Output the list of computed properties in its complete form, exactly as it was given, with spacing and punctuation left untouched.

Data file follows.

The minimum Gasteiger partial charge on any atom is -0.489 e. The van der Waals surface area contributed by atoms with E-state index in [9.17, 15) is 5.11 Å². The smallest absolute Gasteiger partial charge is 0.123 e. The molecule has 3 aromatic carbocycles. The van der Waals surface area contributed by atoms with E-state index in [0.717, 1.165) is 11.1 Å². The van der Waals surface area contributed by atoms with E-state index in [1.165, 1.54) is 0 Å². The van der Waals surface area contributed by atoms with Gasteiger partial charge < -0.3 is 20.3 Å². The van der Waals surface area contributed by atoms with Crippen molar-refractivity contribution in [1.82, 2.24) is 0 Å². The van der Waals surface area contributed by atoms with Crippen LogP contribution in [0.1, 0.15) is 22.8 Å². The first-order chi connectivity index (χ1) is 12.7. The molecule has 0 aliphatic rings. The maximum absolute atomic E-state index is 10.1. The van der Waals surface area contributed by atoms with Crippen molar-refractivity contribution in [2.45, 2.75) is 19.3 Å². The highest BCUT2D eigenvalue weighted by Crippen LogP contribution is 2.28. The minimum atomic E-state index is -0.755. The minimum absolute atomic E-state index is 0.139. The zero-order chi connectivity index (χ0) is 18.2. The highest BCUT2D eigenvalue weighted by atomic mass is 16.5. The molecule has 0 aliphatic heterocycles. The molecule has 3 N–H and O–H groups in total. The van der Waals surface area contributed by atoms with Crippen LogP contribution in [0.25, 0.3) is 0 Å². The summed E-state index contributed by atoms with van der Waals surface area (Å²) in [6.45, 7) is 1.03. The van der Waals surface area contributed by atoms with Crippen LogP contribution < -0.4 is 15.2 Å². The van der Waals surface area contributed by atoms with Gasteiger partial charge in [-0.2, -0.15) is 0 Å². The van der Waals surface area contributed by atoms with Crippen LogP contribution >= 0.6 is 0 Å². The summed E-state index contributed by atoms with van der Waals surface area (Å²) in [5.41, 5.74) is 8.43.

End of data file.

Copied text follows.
The minimum Gasteiger partial charge on any atom is -0.489 e. The van der Waals surface area contributed by atoms with E-state index in [9.17, 15) is 5.11 Å². The smallest absolute Gasteiger partial charge is 0.123 e. The molecule has 3 aromatic carbocycles. The van der Waals surface area contributed by atoms with E-state index in [0.717, 1.165) is 11.1 Å². The van der Waals surface area contributed by atoms with E-state index in [1.165, 1.54) is 0 Å². The van der Waals surface area contributed by atoms with Gasteiger partial charge < -0.3 is 20.3 Å². The van der Waals surface area contributed by atoms with Crippen molar-refractivity contribution in [1.82, 2.24) is 0 Å². The van der Waals surface area contributed by atoms with Crippen LogP contribution in [0.1, 0.15) is 22.8 Å². The first-order chi connectivity index (χ1) is 12.7. The molecule has 0 aliphatic rings. The maximum absolute atomic E-state index is 10.1. The van der Waals surface area contributed by atoms with Crippen molar-refractivity contribution in [2.45, 2.75) is 19.3 Å². The highest BCUT2D eigenvalue weighted by Crippen LogP contribution is 2.28. The minimum atomic E-state index is -0.755. The minimum absolute atomic E-state index is 0.139. The zero-order chi connectivity index (χ0) is 18.2. The highest BCUT2D eigenvalue weighted by atomic mass is 16.5. The molecule has 0 aliphatic heterocycles. The molecule has 3 N–H and O–H groups in total. The van der Waals surface area contributed by atoms with Crippen LogP contribution in [0.25, 0.3) is 0 Å². The summed E-state index contributed by atoms with van der Waals surface area (Å²) in [6.45, 7) is 1.03. The van der Waals surface area contributed by atoms with Crippen LogP contribution < -0.4 is 15.2 Å². The van der Waals surface area contributed by atoms with Gasteiger partial charge in [-0.2, -0.15) is 0 Å². The van der Waals surface area contributed by atoms with Crippen LogP contribution >= 0.6 is 0 Å². The summed E-state index contributed by atoms with van der Waals surface area (Å²) in [5.41, 5.74) is 8.43.